As an artist, Christie Marks’ goal is to reveal essence or what she refers to as the ‘extraordinary in the ordinary’. Essence is a quality that goes by many names including spirit, center, heart, core, and being. Sometimes being aware of essence is a certainty such as when touching a baby’s skin or coming across a rushing mountain stream. In these instances the sense of essence is very strong and might be described as a feeling of awe or sheer wonder.
Marks takes the concept of essence a step further, emphasizing it where it seems not to exist such as in gritty everyday objects, places, and even people. The common denominators in these subjects include age, a sense of history or story, and the human touch. In this way Marks expresses a deep empathy with others and a connection to the incessant beauty that surrounds us.
There are several experiences that have influenced Marks’ artistic style and subject matter. The most important came in 1994 when she left her middle class life in southern California to take a job in the central valley town of Fresno. Eventually the dusty beauty of an area where 28% of the people live below the poverty line began to grow on her. Marks would grab her camera and sketchbook and take long drives into hills and farmland, chronicling the sights that most spoke to her. She poured over the work of photographers who were inspired by this type of scenery during the Great Depression such as Walker Evans, Dorothea Lange, and others. Marks’ collection, Signs of Life, is a direct outgrowth of this Central Valley experience.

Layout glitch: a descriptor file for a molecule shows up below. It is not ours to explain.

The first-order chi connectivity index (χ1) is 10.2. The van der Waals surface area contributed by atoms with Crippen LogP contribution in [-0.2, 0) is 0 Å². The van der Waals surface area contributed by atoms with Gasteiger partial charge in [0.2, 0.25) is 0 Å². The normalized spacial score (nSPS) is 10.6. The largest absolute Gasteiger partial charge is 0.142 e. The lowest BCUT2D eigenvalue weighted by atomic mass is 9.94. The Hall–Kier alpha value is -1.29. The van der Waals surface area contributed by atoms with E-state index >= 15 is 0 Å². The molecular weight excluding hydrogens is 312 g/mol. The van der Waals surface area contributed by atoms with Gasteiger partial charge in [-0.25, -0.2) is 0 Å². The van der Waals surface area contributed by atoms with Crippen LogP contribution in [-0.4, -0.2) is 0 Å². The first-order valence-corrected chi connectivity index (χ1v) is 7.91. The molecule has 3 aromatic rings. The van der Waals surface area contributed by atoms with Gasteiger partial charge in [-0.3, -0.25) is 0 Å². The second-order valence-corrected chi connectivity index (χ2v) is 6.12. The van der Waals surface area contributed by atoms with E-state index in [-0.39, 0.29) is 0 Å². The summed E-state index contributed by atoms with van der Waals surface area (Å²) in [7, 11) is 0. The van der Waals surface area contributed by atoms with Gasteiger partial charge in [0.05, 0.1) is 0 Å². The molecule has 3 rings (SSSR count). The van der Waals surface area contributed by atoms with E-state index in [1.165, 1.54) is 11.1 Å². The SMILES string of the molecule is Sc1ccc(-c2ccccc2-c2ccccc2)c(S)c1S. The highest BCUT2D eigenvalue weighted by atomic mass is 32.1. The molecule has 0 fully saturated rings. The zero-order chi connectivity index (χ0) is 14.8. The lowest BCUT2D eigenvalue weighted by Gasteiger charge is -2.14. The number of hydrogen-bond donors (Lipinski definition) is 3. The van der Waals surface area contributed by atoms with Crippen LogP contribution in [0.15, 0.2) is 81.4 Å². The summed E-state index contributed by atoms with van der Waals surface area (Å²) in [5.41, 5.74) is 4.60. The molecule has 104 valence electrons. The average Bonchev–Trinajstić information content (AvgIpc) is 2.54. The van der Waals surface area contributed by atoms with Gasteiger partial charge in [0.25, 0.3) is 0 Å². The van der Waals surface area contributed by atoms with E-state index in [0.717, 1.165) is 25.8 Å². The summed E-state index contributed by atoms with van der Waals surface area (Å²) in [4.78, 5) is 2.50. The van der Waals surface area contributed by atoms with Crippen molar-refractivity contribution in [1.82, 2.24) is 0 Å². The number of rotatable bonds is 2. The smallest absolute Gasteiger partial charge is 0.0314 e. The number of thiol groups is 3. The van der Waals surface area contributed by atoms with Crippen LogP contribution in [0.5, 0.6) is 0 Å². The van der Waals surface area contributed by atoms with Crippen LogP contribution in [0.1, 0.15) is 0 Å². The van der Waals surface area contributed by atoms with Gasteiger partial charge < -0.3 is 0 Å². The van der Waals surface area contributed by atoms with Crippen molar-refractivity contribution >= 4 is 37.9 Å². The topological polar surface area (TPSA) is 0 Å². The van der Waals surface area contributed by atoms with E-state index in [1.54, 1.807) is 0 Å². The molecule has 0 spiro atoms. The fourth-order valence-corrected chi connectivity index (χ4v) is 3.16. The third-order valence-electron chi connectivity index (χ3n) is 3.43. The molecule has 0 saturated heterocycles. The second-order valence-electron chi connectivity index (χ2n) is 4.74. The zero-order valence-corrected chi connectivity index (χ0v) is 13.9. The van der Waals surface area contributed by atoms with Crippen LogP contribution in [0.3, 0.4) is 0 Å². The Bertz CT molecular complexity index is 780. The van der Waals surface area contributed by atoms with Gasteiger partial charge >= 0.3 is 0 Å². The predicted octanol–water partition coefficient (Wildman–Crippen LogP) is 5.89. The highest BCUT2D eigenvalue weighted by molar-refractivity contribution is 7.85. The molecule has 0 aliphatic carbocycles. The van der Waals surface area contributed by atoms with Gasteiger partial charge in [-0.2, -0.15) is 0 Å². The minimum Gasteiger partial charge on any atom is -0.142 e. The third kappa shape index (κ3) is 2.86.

Marks’ other primary collection, Spellbound, is also motivated by a search for essence. However, these works are inspired by travel, particularly in Morocco, India, and southern Spain. Marks finds the design aesthetic of these ancient lands endlessly inspiring. She states that, “Simply walking down a narrow ancient alley filled with color, sounds, cottage industry, and sometimes profound sadness touches me on a deep level.”
Primarily a mixed media artist, Marks’ technique involves working in layers, setting abstract passages against a dominant narrative. Once the concept for a new work is formed, she begins drawing and painting the individual components that will comprise the composition. Her layering method is an adaptation of one used in architecture where one draws on translucent sketch paper that can be seen through when laid over a floor plan. Using this method she builds up a series of translucent layers, each layer informing the next. Her substrate of choice is a sealed wood panel covered in torn grocery bags. The combination of the brown paper bags and the translucent layers creates the aged, mysterious look that she seeks. The final phase of the work is to emphasize key passages with oil paint, incorporating classical painting techniques. Website Link